2. Self-Incrimination

  In her second cause of action, Plaintiff alleges Defendant Davidson compelled her to incriminate herself. Specifically, Plaintiff alleges she was forced to disclose the existence and location of an amount of marijuana in her residence while the officers were executing the search warrant. Defendants argue these facts, even if true, do not establish a constitutional violation. The Fifth Amendment to the United States Constitution states no person "shall be compelled in any criminal case to be a witness against himself[.]" U.S. Const. amend. V. Although this right may serve as the basis for a Section 1983 claim, four Justices of the Supreme Court recently clarified "a violation of the constitutional right against self-incrimination occurs only if one has been compelled to be a witness against himself in a criminal case." Chavez v. Martinez, 538 U.S. 760, 767 (2003). In Chavez, the plaintiff was never prosecuted, and hence, never compelled to be a witness against himself in a criminal case. Id. at 766. Under those circumstances, the Court found the plaintiff had failed to allege a violation of his constitutional right against self-incrimination.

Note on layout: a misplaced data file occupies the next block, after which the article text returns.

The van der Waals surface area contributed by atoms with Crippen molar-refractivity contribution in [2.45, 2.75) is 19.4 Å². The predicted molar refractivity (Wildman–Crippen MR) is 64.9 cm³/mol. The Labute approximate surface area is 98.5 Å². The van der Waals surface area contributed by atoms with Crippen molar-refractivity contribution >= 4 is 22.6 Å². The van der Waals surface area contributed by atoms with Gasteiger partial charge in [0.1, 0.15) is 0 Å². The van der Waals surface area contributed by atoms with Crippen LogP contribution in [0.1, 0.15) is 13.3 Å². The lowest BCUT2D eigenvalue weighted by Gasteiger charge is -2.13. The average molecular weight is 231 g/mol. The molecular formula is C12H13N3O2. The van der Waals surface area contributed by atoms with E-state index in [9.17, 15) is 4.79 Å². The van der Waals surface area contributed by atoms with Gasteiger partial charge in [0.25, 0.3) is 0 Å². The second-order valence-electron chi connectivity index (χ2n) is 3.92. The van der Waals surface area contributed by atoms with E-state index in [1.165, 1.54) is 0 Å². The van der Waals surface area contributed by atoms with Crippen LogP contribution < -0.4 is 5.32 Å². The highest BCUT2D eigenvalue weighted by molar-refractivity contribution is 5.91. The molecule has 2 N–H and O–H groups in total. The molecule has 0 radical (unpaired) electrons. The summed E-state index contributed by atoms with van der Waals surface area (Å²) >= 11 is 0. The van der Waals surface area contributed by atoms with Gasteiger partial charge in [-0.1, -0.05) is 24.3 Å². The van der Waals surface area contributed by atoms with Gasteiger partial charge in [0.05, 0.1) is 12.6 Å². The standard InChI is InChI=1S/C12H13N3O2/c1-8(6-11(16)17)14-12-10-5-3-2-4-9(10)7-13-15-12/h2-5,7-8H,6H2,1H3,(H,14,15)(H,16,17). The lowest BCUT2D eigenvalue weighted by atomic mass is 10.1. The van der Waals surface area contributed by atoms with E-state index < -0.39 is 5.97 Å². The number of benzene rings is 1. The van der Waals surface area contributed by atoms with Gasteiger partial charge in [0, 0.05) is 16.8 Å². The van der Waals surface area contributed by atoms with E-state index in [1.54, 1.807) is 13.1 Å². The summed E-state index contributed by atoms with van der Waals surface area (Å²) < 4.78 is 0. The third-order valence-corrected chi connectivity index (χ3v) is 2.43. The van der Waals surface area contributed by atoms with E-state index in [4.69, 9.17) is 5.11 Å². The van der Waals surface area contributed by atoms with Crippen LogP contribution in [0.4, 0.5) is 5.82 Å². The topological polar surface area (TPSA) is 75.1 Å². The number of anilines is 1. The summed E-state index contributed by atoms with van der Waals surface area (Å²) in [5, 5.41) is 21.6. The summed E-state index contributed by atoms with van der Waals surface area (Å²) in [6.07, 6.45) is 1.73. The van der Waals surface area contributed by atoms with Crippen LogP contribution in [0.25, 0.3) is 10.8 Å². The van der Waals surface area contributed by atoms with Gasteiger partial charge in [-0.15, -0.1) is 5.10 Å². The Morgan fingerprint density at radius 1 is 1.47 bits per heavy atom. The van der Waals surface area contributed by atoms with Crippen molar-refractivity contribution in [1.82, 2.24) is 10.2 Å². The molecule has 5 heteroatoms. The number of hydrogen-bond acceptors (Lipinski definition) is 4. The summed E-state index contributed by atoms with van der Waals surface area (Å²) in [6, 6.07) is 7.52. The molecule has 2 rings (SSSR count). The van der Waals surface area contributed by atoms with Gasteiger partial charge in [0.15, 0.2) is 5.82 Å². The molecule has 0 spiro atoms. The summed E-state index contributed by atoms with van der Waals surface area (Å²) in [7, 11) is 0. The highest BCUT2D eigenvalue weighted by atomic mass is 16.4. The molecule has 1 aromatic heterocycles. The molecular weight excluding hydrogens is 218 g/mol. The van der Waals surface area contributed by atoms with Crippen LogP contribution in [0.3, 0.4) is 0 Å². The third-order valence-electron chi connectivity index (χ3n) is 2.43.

Here, Plaintiff was charged with a crime, and she eventually entered a guilty plea to violating a municipal code. However, like the plaintiff in Chavez, Plaintiff was never forced to be a witness against herself in a criminal case. Absent such a showing, Plaintiff has not established a violation of her constitutional right against self-incrimination. Accordingly, Defendants are entitled to qualified immunity on this claim.